Claire North is a pseudonym for Catherine Webb, a Carnegie Medal–nominated author whose debut novel was written when she was just fourteen years old. Her first book published as Claire North was The First Fifteen Lives of Harry August, which became a word-of-mouth bestseller. Her next novel Touch was described by the Independent as ‘little short of a masterpiece’ and established Claire as one of the most exciting and imaginative young voices in modern fiction. Claire is also one of three writers contributing to the upcoming Black Mirror book, which ties into Charlie Brooker’s award-winning TV series. She also works as a theatre lighting designer and lives in London.
Set mostly in lush, heady Colombia but also in a jungle-like New York City, these short stories yoke together the fates of guerrilla soldiers, rich kids, rabbits, hostages, bourgeois expats, and drug dealers. Interconnected yet fractured, the result is a narrative jigsaw puzzle with some of the pieces missing. Her characters' voices are completely haunting and Pachico's playfulness with language and mastery of consciousness create a mesmerising collective atmosphere in this collection. At once terse and tender, with a manic, crazed energy, these stories will scalpel their way into your memory.
‘Each of these stories enlivens and unsettles in its own way. Their cumulative power derives from the way they expose the fragility of any kind of security, and the interconnectedness of lives across gulfs of time and society. The Lucky Ones is a riveting collection.’ James Scudamore, author of Wreaking and Heliopolis
Julianne Pachico was born in 1985 in Cambridge, England. She grew up in Cali, Colombia, where her parents worked in international development as agricultural social scientists. She is currently completing her PhD in Creative and Critical Writing at UEA on a fully funded fellowship. She had a short story on the long list for the Sunday Times Prize, and is also the only writer to have two stories in the 2015 anthology of the Best British Short Stories. Her short stories have been published by The New Yorker, Lighthouse, Litro, Shooter Magazine and Newwriting.net, among others. She holds dual citizenship of the U.S. and the U.K.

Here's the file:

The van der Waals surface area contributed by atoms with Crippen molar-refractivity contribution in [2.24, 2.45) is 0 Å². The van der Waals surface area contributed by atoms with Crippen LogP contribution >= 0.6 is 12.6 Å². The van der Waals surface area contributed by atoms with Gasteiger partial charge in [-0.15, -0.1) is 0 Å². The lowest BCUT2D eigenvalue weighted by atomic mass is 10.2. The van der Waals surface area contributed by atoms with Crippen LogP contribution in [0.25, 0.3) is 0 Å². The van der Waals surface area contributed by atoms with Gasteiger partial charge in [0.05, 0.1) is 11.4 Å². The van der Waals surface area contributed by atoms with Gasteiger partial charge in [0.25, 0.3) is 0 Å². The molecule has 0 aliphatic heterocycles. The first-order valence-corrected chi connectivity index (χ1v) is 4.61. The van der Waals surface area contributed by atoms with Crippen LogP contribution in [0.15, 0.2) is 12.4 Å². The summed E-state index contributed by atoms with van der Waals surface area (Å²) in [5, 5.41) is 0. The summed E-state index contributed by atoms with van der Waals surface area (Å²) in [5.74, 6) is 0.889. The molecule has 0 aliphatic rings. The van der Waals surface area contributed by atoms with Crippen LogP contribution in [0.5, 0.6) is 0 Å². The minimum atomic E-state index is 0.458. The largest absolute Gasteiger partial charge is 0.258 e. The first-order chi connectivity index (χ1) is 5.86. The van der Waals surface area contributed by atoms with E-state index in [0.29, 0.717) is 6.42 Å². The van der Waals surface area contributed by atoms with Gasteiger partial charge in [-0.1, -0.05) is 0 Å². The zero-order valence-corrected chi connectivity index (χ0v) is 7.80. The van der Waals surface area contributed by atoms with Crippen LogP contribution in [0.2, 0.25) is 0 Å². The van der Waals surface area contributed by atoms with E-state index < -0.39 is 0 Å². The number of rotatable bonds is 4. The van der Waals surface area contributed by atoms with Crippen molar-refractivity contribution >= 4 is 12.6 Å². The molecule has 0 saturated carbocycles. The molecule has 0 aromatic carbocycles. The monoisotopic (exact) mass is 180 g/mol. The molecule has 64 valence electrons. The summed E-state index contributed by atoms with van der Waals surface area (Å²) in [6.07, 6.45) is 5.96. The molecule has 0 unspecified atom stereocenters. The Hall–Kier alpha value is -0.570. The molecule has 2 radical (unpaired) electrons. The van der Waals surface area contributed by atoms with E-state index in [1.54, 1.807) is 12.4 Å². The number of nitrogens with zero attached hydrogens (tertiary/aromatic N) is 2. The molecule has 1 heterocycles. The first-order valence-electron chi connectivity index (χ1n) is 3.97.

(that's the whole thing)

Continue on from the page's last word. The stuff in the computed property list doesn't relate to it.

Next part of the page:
Frances, Bobbi, Nick and Melissa ask each other endless questions. As their relationships unfold, in person and online, they discuss sex and friendship, art and literature, politics and gender, and, of course, one another. Twenty-one-year-old Frances is at the heart of it all, bringing us this tale of a complex ménage-à-quatre and her affair with Nick, an older married man. You can read Conversations with Friends as a romantic comedy, or you can read it as a feminist text. You can read it as a book about infidelity, about the pleasures and difficulties of intimacy, or about how our minds think about our bodies. However you choose to read it, it is an unforgettable novel about the possibility of love.
‘Sally Rooney writes with a rare, thrilling confidence, in a lucid and exacting style uncluttered with the sort of steroidal imagery and strobe flashes of figurative language that so many dutifully literary novelists employ. This isn't to say that the novel lacks beauty. Its richness blooms quietly.’ New Yorker
Sally Rooney was born in 1991 in the West of Ireland, and lives in Dublin. She graduated from an MA at Trinity College and was ranked the number one competitive debater at the European Universities Debating Championships in 2013. Her work has appeared in Granta, The White Review, The Dublin Review, The Stinging Fly, Kevin Barry’s Stonecutter and The Winter Pages anthology.
Alex and Ma have embarked on a life on the road. This enigmatic pilgrimage takes them back to various stages of Alex’s mother’s life, each new state prompting stories and secrets. Together they trace back through a life of struggle and adventure to put to rest unfinished business, to heal old wounds and to search out lost friends. This is an extraordinary story of a life; a stunning exploration of identity and an authentic study of the relationship between a mother and her child. The Lauras is the new novel from the exceptionally gifted author of The Shore, which was long listed for the Baileys Women’s Fiction Prize and shortlisted for the Guardian First Book Award and The Sunday Times Young Writer of the Year.
‘Taylor’s writing is poetic and emotionally sensitive, describing a road trip that is the key to an entire life.’ The Times
Sara Taylor was born and raised in rural Virginia. She has a BFA from Randolph College and an MA in Prose Fiction from the University of East Anglia. She is currently chipping away at a double-focus PhD in censorship and fiction at UEA. She spends her time between Norwich and Reading. The Shore, her debut novel, was shortlisted for the Guardian First Book Award and longlisted for the Baileys Women’s Prize for Fiction. In 2015, Sara was shortlisted for the Sunday Times/PFD Young Writer of the Year Award.